Evangelistic Momentum 2: Overwhelming Need
In their second book review to set the context for building evangelistic momentum, Ray Evans and Jon Putt draw implications for our gospel witness from Our Times by A N Wilson.
The challenge of reaching contemporary Britain, indeed the West, is overwhelming.
Many people are now three or four generations from contact with Christian teaching. We need to both lament this culture, but also rise to the challenge of reaching it.
In part one of this series we looked at work by James KA Smith charting 500 years of history to help us to understand the times we are living in.
Smith outlined the challenge Christians face which is that most people see the world exclusively through material things – i.e. the stuff they can see and touch. He encourages us to see this as a ‘take’ on reality, not a given. Where it is assumed/presumed, it is spin, not the result of rational reflection.
A humanist approach to life is full of tension for atheists. For example, there is more to right and wrong than biological drivers and natural selection. There is more to art and nature than responses to pleasure – they convey some sort of transcendental meaning.
We would do well to keep highlighting these points of modern inexplicable tension and point to the One who alone explains life.
The second book we are discussing is an overview of the politics that have shaped modern Britain – Our Times by AN Wilson (Arrow, 2009).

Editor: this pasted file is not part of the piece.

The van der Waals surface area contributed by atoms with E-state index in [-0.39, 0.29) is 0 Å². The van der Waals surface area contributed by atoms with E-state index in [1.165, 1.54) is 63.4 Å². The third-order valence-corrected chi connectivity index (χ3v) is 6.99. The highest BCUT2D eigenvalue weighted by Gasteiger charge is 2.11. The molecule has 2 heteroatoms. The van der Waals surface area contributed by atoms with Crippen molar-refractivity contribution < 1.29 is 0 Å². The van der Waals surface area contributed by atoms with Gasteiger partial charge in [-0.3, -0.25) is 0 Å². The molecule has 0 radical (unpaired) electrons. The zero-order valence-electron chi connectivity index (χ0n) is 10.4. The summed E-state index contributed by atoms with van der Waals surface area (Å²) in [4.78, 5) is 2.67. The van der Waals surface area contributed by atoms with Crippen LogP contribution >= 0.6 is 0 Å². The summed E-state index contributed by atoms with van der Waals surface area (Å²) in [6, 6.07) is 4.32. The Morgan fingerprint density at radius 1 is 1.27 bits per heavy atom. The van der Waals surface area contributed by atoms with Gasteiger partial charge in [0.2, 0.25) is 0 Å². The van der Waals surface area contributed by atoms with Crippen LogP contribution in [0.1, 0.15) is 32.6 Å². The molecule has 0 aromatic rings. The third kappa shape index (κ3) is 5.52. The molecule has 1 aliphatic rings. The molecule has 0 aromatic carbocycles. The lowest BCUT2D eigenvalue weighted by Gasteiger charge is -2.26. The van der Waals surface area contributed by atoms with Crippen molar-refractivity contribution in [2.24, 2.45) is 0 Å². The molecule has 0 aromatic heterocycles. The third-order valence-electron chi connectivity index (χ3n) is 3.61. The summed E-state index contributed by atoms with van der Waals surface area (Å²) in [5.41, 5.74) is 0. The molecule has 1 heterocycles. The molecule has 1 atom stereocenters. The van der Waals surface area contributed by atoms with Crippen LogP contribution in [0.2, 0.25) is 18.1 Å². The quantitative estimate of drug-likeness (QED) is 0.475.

Wilson is ‘old school’ in his outlook (Christian, ‘small c’ conservative, and frustrated with much of modern life). Yet he is also honest, hard-hitting and challenging. Will Self notes in the commendation to the book, ‘Wilson accurately skewers…’. Given the blunders he highlights, it is a wonder things are as peaceful as they are!
For Wilson, ‘Britain’ is a past tense, for so much that held the nation together has gone. He argues that political ineptitude of both Left and Right has led to some dismal outcomes for ordinary people. Even as prosperity has blossomed (a very good thing in so many ways) our contemporaries have lost their moorings, and in vast numbers.
He spells out the handover from the Old Establishment (aristocracy, wealth, Civil Service, Parliament, Church/CofE), to a New Establishment (university educated, socially liberal, pro- European, Biblically illiterate). He explains how there always has been a disconnect between the Establishment (Old and New) and ordinary people. This is as large as it ever was; arguably this was most clearly seen in the 2016 Brexit vote.
As the Church of England becomes, ‘a sect called Anglicanism’, Wilson sees nothing but greater marginalisation and ultimately the dis-establishment of the CofE. He thinks it may formally survive on into the reign of Charles. But, ‘What after that?’ is a moot question.
Implications for Gospel Witness
As evangelicals we assume that we are mainly middle-class and that is who we reach evangelistically. The reality is that we don’t reach any group in large numbers. Few churches see many converts amongst graduates after their university days. Depressingly we are told that 80-90% of all converts are aged 20 or under. That is a good reason to do lots of children’s work, but we should call for a lament about our relative ineffectiveness in reaching adults.
1) Live Such Good Lives
What is the best way to challenge expressive individualism? Schaeffer and Newbigin have trodden these paths, as too more recently have those like Glynn Harrison. The gospel message must be accompanied by a corresponding ‘social imaginary’ that demonstrates the reality and hope that Jesus brings.